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EMERGING MARKETS

Tech sector dazzles

The emerging markets’ IT sector has returned close to 38 per cent in the year to end-August, outperforming equities in the emerging markets as a whole

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ONE of the emerging markets’ (EM) success stories this year has been the outperformance of the EM IT equity sector, which has returned close to 38 per cent in the year to end-August following a total return of 18 per cent in 2016.

However, the sector’s outperformance stretches much further back. Since January 2013, the IT Sub- Index has returned 84 per cent compared to 4 per cent total return for the Morgan Stanley Capital International (MSCI) EM Index. This is even more remarkable considering that almost all the companies in the sector are based in Asia, meaning that the sector defied the significant GDP growth slowdown in China from 2011 to 2015 (see Figure 1).

The IT Sub-Index’s performance has been so consistently strong that it is now the largest weight (about 25 per cent) in the MSCI EM Index, overcoming two historical heavyweights: financials and materials (see Figure 2).

Despite the sector’s weight increase, the MSCI EM Index has only 75 companies, which is fewer than the number in five other EM sectors: financials, industrials, materials, consumer discretionary and consumer staples. Furthermore, the IT sector has a large company bias, with the biggest 10 accounting for around 20 per cent of the MSCI EM Index. These include three types of businesses: intermediate input producers (semi-conductors, eg, Taiwan Semiconductor Company), electronics goods producers (eg, Samsung) and IT services (eg, Alibaba and Tencent).

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Market voices on:

EM IT drivers

We have identified four principal factors currently supporting companies in the EM IT sector:

  • The ongoing synchronised global recovery is boosting demand for IT services, electronics and intermediate goods;
  • Low EM labour costs and the capacity to adopt new technologies/innovate continue to favour intermediate and final goods being manufactured in EM;
  • Demand for IT services, intermediate goods and electronics benefits from the sheer size of Asia’s population. For instance, compare China and India’s combined population of about 2.5 billion with around 320 million in the US;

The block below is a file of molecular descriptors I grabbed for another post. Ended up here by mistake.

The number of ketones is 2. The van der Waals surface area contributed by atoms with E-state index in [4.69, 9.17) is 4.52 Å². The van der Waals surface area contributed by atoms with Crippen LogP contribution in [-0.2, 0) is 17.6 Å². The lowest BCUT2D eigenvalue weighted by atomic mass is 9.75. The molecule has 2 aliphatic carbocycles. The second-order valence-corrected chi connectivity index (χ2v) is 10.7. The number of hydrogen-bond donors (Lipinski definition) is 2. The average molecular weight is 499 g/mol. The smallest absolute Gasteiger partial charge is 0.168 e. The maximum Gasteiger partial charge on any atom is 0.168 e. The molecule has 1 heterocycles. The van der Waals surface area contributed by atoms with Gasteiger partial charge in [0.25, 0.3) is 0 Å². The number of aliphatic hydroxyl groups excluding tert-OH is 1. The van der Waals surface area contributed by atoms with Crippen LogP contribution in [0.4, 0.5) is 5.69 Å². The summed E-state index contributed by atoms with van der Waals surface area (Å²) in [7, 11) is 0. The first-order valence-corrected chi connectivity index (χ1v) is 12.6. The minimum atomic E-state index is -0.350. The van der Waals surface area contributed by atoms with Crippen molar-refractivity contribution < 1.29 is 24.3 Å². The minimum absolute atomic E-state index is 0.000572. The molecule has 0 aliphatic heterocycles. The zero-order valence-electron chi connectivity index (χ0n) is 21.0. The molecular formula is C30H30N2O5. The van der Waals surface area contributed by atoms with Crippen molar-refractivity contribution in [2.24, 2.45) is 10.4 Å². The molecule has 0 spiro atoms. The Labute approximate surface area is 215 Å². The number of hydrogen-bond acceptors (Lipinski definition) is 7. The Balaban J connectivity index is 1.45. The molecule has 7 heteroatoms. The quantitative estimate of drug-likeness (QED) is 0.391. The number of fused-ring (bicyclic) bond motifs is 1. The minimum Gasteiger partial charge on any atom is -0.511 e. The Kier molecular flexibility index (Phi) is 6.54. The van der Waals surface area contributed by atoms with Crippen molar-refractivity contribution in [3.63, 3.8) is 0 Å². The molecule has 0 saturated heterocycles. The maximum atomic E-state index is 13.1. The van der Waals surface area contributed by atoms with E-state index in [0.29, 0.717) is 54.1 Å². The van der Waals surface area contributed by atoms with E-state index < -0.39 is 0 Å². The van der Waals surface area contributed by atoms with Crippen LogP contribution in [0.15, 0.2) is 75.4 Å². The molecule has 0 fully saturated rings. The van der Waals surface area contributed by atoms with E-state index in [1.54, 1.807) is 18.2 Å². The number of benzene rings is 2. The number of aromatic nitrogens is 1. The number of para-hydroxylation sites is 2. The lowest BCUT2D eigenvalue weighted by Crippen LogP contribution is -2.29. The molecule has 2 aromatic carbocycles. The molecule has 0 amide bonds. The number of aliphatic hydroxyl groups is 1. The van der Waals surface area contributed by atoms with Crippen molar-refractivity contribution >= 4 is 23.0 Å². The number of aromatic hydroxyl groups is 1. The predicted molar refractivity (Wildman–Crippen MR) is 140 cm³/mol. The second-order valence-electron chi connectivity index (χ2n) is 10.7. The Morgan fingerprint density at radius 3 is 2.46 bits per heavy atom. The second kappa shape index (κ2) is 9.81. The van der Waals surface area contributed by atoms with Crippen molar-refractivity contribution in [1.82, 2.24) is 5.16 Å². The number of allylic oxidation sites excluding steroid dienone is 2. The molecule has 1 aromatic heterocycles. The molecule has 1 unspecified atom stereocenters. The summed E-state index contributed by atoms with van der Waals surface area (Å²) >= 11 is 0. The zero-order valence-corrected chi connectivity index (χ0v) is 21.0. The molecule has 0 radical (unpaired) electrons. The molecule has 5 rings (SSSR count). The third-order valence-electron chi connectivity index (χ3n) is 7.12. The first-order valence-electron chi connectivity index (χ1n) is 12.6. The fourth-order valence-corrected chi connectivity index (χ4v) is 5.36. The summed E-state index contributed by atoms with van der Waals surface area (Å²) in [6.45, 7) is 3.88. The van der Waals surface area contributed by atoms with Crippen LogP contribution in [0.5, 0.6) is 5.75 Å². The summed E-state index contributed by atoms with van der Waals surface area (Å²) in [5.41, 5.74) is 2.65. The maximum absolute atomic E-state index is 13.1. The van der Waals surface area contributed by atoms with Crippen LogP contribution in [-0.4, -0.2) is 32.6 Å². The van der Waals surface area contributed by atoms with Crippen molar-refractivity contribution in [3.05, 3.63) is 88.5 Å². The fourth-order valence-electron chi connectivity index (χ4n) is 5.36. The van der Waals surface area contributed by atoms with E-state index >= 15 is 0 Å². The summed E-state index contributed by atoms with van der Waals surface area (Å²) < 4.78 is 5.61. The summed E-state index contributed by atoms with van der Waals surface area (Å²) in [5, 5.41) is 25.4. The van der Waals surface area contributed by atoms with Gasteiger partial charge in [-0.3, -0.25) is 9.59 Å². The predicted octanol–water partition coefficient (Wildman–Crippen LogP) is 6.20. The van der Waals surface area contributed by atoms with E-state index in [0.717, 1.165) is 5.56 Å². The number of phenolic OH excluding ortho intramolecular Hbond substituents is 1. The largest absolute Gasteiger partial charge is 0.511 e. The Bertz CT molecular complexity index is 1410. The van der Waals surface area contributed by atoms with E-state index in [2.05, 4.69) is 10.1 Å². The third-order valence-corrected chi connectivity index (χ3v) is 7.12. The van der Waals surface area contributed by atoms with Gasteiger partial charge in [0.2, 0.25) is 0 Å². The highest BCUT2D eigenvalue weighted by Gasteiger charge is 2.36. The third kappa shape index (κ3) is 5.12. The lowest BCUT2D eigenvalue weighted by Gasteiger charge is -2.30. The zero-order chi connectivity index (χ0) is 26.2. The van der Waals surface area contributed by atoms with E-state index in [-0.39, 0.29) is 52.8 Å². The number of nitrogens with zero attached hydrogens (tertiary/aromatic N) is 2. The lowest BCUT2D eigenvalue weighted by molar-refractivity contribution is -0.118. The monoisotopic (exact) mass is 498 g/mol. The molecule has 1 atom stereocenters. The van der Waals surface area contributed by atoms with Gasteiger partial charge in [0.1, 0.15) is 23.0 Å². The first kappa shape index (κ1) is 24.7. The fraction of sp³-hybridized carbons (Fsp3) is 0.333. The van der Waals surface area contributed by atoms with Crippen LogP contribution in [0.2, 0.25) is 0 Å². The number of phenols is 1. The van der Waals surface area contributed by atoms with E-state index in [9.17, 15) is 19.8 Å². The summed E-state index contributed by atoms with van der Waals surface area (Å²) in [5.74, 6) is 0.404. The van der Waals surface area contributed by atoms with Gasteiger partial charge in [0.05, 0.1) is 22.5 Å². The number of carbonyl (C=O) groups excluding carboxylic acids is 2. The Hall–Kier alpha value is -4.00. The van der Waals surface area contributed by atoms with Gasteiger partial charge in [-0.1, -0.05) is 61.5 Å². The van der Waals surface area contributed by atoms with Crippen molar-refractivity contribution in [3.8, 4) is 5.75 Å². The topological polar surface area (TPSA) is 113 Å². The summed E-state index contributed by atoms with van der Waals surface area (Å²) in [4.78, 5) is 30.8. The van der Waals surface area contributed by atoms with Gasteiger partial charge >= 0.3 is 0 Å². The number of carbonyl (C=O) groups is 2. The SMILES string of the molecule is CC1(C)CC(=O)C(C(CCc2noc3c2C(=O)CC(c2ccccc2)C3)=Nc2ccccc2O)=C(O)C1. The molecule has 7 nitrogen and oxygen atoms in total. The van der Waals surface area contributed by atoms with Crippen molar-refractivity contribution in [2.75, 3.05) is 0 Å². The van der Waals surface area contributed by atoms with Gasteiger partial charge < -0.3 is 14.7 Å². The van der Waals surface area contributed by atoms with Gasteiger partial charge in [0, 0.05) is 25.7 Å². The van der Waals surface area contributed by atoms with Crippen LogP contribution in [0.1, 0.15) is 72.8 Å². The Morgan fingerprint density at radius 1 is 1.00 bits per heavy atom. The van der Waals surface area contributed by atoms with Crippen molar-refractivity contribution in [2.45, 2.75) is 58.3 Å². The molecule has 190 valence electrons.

• Rising EM income per capita supports Internet penetration and therefore the use of electronics and Internet-related industries.

In our view, the importance of these drivers will evolve over time. The synchronised global recovery may hit a cyclical peak. Population growth will likely slow in China and labour costs should continue to rise in the region. However, none of these is likely to happen anytime soon. Indeed, some factors such as rising income per capita should continue to provide a significant structural underpinning for Internet penetration and hence the earnings prospects of IT services firms (see Figure 3).

All priced in?

The rally in the IT sector over the past few months hasn’t just been driven by animal spirits relating to the drivers described above, it also reflects an acceleration in earnings growth that started in early 2016. This has in turn fuelled consensus earnings prospects. Indeed, consensus earnings momentum (measured as the three-month change in Bloomberg earnings expectations) is currently materially stronger than in other EM sectors and the US.

Prices have broadly caught up with this earnings momentum already, so the upbeat earnings outlook appears to be largely priced in. As a result, valuations have also risen for the sector. Twelve-month forward price-earnings ratios, for instance, are close to the top of their post-crisis range, at around 15 times, and although they are higher than EM as a whole (about 12 times), they are still cheaper than for the US IT sector (about 18 times).

Wait for pullbacks

To sum up, we see the development of the EM IT sector as being structurally based and having long-term potential. EM Asia equities, and therefore EM IT, are already the biggest allocation in our Parvest Emerging Market multi-asset income fund. Valuations are not particularly expensive versus the US, but they are not cheap either, whether historically or relative to other EM sectors. However, the rally appears to us to be over-extended, so we would rather wait for a pullback before adding to our current allocation.

We have already flagged risks on the horizon, such as China’s fading credit stimulus and tighter monetary/financial conditions in the developed world. If these shocks materialise and reflect cyclical/ temporary adjustments, we would continue to favour increasing exposure to the structural EM IT story. W

Guillermo Felices is Senior Investment Strategist, BNP Paribas Asset Management; and Lydia Rangapanaiken is Research Analyst, BNP Paribas Asset Management

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